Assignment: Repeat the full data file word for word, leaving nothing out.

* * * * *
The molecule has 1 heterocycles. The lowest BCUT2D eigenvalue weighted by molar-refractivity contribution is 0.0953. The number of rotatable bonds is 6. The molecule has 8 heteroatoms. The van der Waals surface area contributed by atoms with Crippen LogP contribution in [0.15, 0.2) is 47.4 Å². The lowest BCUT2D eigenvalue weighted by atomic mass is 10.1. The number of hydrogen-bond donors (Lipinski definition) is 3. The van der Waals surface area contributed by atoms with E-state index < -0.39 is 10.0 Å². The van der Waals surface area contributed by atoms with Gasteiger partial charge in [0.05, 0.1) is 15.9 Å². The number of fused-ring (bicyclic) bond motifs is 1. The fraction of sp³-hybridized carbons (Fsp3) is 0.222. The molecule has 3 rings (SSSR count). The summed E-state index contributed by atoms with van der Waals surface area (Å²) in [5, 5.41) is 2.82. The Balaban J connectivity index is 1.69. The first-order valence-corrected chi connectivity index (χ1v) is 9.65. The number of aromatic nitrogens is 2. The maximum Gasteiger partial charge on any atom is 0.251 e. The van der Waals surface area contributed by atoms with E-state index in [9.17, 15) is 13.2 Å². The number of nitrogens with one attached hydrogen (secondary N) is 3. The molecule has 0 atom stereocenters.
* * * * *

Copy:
The molecule has 1 heterocycles. The lowest BCUT2D eigenvalue weighted by molar-refractivity contribution is 0.0953. The number of rotatable bonds is 6. The molecule has 8 heteroatoms. The van der Waals surface area contributed by atoms with Crippen LogP contribution in [0.15, 0.2) is 47.4 Å². The lowest BCUT2D eigenvalue weighted by atomic mass is 10.1. The number of hydrogen-bond donors (Lipinski definition) is 3. The van der Waals surface area contributed by atoms with E-state index < -0.39 is 10.0 Å². The van der Waals surface area contributed by atoms with Gasteiger partial charge in [0.05, 0.1) is 15.9 Å². The number of fused-ring (bicyclic) bond motifs is 1. The fraction of sp³-hybridized carbons (Fsp3) is 0.222. The molecule has 3 rings (SSSR count). The summed E-state index contributed by atoms with van der Waals surface area (Å²) in [5, 5.41) is 2.82. The Balaban J connectivity index is 1.69. The first-order valence-corrected chi connectivity index (χ1v) is 9.65. The number of aromatic nitrogens is 2. The maximum Gasteiger partial charge on any atom is 0.251 e. The van der Waals surface area contributed by atoms with E-state index in [9.17, 15) is 13.2 Å². The number of nitrogens with one attached hydrogen (secondary N) is 3. The molecule has 0 atom stereocenters.